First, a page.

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MANILA, Philippines - (UPDATE: 5:31 PM) Elections commissioner Augusto Lagman has started clearing out his office after Malacanang did not reappoint him.
Lagman was reportedly told his appointment would be blocked by the Commission on Appointments, according to a report by TV5’s Marlene Alcaide.
Lagman drew controversy recently by squarely opposing the majority of commissioners to approve the purchase by Comelec of Precinct Count Optical Scan (PCOS) units for the May 2013 polls from Smartmatic-TIM, the same supplier from which the government rented machines for the first nationally automated polls in 2010.
The opposition to the contract---which Chairman Sixto Brillantes dared critics to challenge in court---stems from experts' testimony that Smartmatic had not substantially redressed the glitches that were reported in the May 2010 exercise, and which sparked numerous poll protests that are still ongoing.
Beyond PCOS, it's the old issue with JPE
Lagman’s April 16, 2012 letter to Chairman Brillantes and the other commissioners, however, indicated that the primary reason for Malacanang’s failure to reappoint him is the very real possibility he will never hurdle the CA—and not necessarily the PCOS issue where he debated his colleagues. He traced his problem to a long-standing impression by Senate President Juan Ponce Enrile that he (Lagman) had a role in the alleged manipulation by the citizen watchdog Namfrel of its quick count in the 1987 senatorial elections where the opposition alliance was trounced. Only Enrile and Joseph Estrada landed slots in the Senate. Lagman was part of Namfrel then.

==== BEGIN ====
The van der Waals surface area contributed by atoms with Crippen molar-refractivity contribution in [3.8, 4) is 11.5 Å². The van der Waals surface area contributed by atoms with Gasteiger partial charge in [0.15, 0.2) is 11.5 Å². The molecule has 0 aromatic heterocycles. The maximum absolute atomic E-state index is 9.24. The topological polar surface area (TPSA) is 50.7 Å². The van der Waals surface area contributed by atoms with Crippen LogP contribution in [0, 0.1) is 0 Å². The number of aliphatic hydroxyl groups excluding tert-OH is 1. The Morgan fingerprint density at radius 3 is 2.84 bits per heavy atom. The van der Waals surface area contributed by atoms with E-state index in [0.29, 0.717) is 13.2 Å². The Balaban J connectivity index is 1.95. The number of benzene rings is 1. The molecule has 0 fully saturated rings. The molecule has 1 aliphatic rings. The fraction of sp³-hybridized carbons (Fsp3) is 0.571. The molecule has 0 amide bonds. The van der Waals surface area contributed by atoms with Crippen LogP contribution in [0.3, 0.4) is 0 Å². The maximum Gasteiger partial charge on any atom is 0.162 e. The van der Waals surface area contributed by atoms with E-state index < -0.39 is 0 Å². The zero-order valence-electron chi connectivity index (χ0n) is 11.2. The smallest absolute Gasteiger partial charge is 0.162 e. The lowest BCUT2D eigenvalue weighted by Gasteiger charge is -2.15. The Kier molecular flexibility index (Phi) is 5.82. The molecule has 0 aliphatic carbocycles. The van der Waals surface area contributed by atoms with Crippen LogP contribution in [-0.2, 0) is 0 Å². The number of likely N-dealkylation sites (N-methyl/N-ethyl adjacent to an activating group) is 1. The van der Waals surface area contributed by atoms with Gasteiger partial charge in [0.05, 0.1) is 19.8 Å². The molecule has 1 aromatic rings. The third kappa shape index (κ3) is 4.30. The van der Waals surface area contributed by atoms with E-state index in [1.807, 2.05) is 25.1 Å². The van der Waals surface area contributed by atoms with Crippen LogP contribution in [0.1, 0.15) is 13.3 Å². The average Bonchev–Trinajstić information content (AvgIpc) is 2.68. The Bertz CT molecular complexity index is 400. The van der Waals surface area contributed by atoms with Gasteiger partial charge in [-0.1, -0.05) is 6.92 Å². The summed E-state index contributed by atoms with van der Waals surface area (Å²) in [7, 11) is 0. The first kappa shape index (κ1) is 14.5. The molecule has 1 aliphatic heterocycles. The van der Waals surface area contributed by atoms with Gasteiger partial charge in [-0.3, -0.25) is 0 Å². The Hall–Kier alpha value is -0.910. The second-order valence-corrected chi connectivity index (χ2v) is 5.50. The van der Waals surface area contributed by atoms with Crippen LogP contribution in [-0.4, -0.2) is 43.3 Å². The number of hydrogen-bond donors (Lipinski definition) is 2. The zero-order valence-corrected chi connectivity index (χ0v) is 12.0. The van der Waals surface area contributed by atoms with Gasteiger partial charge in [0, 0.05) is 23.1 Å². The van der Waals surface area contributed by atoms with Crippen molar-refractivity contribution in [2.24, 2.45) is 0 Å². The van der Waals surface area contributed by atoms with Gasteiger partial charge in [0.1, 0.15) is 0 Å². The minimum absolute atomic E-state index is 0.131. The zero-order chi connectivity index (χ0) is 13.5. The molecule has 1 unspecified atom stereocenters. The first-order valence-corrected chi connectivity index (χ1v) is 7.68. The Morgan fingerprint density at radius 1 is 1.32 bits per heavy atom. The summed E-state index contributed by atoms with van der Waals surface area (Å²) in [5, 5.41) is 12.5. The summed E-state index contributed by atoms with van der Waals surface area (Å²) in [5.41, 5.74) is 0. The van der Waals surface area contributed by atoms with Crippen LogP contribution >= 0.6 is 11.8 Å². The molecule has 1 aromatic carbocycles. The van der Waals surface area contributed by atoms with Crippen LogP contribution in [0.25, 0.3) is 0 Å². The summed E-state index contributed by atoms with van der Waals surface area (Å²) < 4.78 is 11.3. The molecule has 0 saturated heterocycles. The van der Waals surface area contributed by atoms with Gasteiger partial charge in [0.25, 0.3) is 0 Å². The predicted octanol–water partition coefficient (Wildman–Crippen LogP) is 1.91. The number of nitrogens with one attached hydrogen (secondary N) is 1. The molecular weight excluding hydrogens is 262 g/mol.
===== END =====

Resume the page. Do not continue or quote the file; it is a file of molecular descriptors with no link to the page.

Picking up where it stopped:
“It’s common knowledge among senators, Malacanang officials, and some members of the Lower House that Senate President Enrile, chairman of the Commission on Appointments, will reject the confirmation of my ad interim appointment as commissioner” of Comelec, said Lagman’s letter to Brillantes and the five other commissioners.
“As such, Malacanang thought it best not to renew my appointment, presumably, to save me from having to go through the ordeal of a confirmation hearing where I could be rejected,” Lagman added.
While “it is arguable” if Enrile can muster the 13 votes necessary to effect the rejection, Lagman said there is “that other consideration that Malacanang may not want yet another tug of war even if this is of much lesser significance than the impeachment process that is still ongoing.”
He gave them copies of his January 26, 2012 letter to Sen. Koko Pimentel, electoral reforms committee chairman, where he gave a lengthy explanation of what really happened with Namfrel in 1987.